School buses add GPS tracking

By on March 17, 2017
SD 58 operations manager Archie Stogianos shows off one of the GPS devices coming to SD 58 buses that travel to rural areas outside cell phone range. Michael Potestio/Herald

New GPS devices are being installed on School District 58 buses to ensure student safety on buses that travel out of cell phone range.

This past fall, SD 58 received funding from the new provincial Student Transportation Fund to put towards adding new satellite GPS systems on school buses.

At last Wednesday’s school board meeting in Merritt, SD 58 operations manager, Archie Stogianos showed trustees how the devices work.

Stogianos said the handheld communicator can track the location of a bus, its speed and can be used by a bus driver out of cell phone range to relay information via text message.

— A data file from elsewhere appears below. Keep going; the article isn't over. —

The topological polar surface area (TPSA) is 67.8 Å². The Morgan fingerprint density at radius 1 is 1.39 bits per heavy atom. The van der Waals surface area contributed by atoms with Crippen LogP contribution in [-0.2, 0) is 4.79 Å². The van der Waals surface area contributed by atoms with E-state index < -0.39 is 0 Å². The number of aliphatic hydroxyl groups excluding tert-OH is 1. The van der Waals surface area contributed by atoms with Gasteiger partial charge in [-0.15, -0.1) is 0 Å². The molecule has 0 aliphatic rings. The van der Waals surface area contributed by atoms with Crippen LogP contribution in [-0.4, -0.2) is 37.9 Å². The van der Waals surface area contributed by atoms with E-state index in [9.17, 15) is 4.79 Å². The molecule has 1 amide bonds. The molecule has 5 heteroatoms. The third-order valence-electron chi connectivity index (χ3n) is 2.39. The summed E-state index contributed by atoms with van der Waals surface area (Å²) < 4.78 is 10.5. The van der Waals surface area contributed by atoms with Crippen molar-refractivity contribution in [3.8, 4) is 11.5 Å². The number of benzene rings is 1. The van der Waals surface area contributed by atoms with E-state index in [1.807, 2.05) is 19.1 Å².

“It’s good insurance that way. If [a bus is] stuck in traffic and a half hour late, we know what’s going on,” he said.

Another feature of the device is its SOS button, which can be programed to message 911.

“And also its got the GPS feature, so the drivers can use it if they’re lost,” he said.

The devices work off multiple satellites and can be programmed to send messages to up to 20 cell phones, and can send emails as well.

Two buses known to travel out of cell phone range when driving out towards the Shackan reserve and Douglas Lake in the Merritt area, along with two that travel to Tulameen and Osprey Lake in the Princeton area will have the devices installed.

“We need to know if they’re having any trouble and then be able to respond by sending some help out there,” SD 58 superintendent Steve McNiven told the Herald.

Stogianos said he will have a meeting with bus drivers sometime over the two-week spring break — which starts next week — regarding the new devices before they are installed.

McNiven said he expects the devices will be installed sometime after spring break.

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